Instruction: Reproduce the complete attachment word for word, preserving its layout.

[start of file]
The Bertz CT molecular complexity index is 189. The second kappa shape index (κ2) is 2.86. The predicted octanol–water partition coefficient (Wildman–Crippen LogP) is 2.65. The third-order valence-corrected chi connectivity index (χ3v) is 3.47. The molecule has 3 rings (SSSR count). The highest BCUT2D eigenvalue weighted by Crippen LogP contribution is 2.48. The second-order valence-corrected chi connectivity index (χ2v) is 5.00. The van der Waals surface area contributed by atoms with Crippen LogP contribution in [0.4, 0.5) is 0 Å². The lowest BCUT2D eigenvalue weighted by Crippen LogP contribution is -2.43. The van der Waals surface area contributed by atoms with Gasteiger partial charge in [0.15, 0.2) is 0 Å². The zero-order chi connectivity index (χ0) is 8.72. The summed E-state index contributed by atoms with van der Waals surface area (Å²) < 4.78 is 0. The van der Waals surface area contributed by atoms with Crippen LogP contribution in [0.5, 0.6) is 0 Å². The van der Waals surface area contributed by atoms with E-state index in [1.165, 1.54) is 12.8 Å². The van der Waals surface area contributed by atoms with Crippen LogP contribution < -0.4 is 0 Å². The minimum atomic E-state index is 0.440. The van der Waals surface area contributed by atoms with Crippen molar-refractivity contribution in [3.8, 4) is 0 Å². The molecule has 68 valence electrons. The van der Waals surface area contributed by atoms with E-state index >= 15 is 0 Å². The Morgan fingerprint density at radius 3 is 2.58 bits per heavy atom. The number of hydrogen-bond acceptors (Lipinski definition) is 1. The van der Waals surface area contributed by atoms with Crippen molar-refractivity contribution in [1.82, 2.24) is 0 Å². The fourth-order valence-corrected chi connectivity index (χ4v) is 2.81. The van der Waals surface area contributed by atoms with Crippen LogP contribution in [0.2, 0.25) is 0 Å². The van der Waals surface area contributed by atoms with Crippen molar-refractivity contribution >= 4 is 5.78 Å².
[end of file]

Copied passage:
The Bertz CT molecular complexity index is 189. The second kappa shape index (κ2) is 2.86. The predicted octanol–water partition coefficient (Wildman–Crippen LogP) is 2.65. The third-order valence-corrected chi connectivity index (χ3v) is 3.47. The molecule has 3 rings (SSSR count). The highest BCUT2D eigenvalue weighted by Crippen LogP contribution is 2.48. The second-order valence-corrected chi connectivity index (χ2v) is 5.00. The van der Waals surface area contributed by atoms with Crippen LogP contribution in [0.4, 0.5) is 0 Å². The lowest BCUT2D eigenvalue weighted by Crippen LogP contribution is -2.43. The van der Waals surface area contributed by atoms with Gasteiger partial charge in [0.15, 0.2) is 0 Å². The zero-order chi connectivity index (χ0) is 8.72. The summed E-state index contributed by atoms with van der Waals surface area (Å²) < 4.78 is 0. The van der Waals surface area contributed by atoms with Crippen LogP contribution in [0.5, 0.6) is 0 Å². The van der Waals surface area contributed by atoms with E-state index in [1.165, 1.54) is 12.8 Å². The van der Waals surface area contributed by atoms with Crippen LogP contribution < -0.4 is 0 Å². The minimum atomic E-state index is 0.440. The van der Waals surface area contributed by atoms with Crippen molar-refractivity contribution in [3.8, 4) is 0 Å². The molecule has 68 valence electrons. The van der Waals surface area contributed by atoms with E-state index >= 15 is 0 Å². The Morgan fingerprint density at radius 3 is 2.58 bits per heavy atom. The number of hydrogen-bond acceptors (Lipinski definition) is 1. The van der Waals surface area contributed by atoms with Crippen molar-refractivity contribution in [1.82, 2.24) is 0 Å². The fourth-order valence-corrected chi connectivity index (χ4v) is 2.81. The van der Waals surface area contributed by atoms with Crippen LogP contribution in [0.2, 0.25) is 0 Å². The van der Waals surface area contributed by atoms with Crippen molar-refractivity contribution >= 4 is 5.78 Å².